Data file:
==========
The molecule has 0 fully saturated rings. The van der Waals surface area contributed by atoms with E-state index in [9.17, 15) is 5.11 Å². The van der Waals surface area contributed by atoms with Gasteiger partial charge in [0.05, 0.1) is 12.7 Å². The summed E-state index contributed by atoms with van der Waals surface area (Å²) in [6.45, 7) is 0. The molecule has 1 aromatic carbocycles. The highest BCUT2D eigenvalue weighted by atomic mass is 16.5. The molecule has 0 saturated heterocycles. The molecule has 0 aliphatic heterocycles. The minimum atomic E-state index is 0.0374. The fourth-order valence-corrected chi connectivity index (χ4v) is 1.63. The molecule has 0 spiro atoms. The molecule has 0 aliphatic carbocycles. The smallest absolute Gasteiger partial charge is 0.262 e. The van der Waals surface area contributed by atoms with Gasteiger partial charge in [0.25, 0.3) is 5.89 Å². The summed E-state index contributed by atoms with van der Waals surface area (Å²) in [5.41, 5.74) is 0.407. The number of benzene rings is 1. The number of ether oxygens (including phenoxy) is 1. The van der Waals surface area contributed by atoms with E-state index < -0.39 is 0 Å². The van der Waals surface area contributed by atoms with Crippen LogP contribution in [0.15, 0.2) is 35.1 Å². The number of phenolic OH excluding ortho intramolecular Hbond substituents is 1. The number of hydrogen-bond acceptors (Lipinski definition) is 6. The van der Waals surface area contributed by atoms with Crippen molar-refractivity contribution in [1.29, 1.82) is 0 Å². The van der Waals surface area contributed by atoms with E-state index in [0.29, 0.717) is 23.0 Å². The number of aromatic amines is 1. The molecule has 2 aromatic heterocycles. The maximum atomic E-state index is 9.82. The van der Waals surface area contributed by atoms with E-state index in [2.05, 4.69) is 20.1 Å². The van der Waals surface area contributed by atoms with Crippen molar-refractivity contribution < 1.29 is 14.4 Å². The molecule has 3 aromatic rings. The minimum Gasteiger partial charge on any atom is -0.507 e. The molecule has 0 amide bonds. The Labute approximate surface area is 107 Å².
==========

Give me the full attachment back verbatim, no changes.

The molecule has 0 fully saturated rings. The van der Waals surface area contributed by atoms with E-state index in [9.17, 15) is 5.11 Å². The van der Waals surface area contributed by atoms with Gasteiger partial charge in [0.05, 0.1) is 12.7 Å². The summed E-state index contributed by atoms with van der Waals surface area (Å²) in [6.45, 7) is 0. The molecule has 1 aromatic carbocycles. The highest BCUT2D eigenvalue weighted by atomic mass is 16.5. The molecule has 0 saturated heterocycles. The molecule has 0 aliphatic heterocycles. The minimum atomic E-state index is 0.0374. The fourth-order valence-corrected chi connectivity index (χ4v) is 1.63. The molecule has 0 spiro atoms. The molecule has 0 aliphatic carbocycles. The smallest absolute Gasteiger partial charge is 0.262 e. The van der Waals surface area contributed by atoms with Gasteiger partial charge in [0.25, 0.3) is 5.89 Å². The summed E-state index contributed by atoms with van der Waals surface area (Å²) in [5.41, 5.74) is 0.407. The number of benzene rings is 1. The number of ether oxygens (including phenoxy) is 1. The van der Waals surface area contributed by atoms with E-state index < -0.39 is 0 Å². The van der Waals surface area contributed by atoms with Crippen LogP contribution in [0.15, 0.2) is 35.1 Å². The number of phenolic OH excluding ortho intramolecular Hbond substituents is 1. The number of hydrogen-bond acceptors (Lipinski definition) is 6. The van der Waals surface area contributed by atoms with Crippen molar-refractivity contribution in [1.29, 1.82) is 0 Å². The van der Waals surface area contributed by atoms with E-state index in [0.29, 0.717) is 23.0 Å². The number of aromatic amines is 1. The molecule has 2 aromatic heterocycles. The maximum atomic E-state index is 9.82. The van der Waals surface area contributed by atoms with E-state index in [2.05, 4.69) is 20.1 Å². The van der Waals surface area contributed by atoms with Crippen molar-refractivity contribution < 1.29 is 14.4 Å². The molecule has 3 aromatic rings. The minimum Gasteiger partial charge on any atom is -0.507 e. The molecule has 0 amide bonds. The Labute approximate surface area is 107 Å².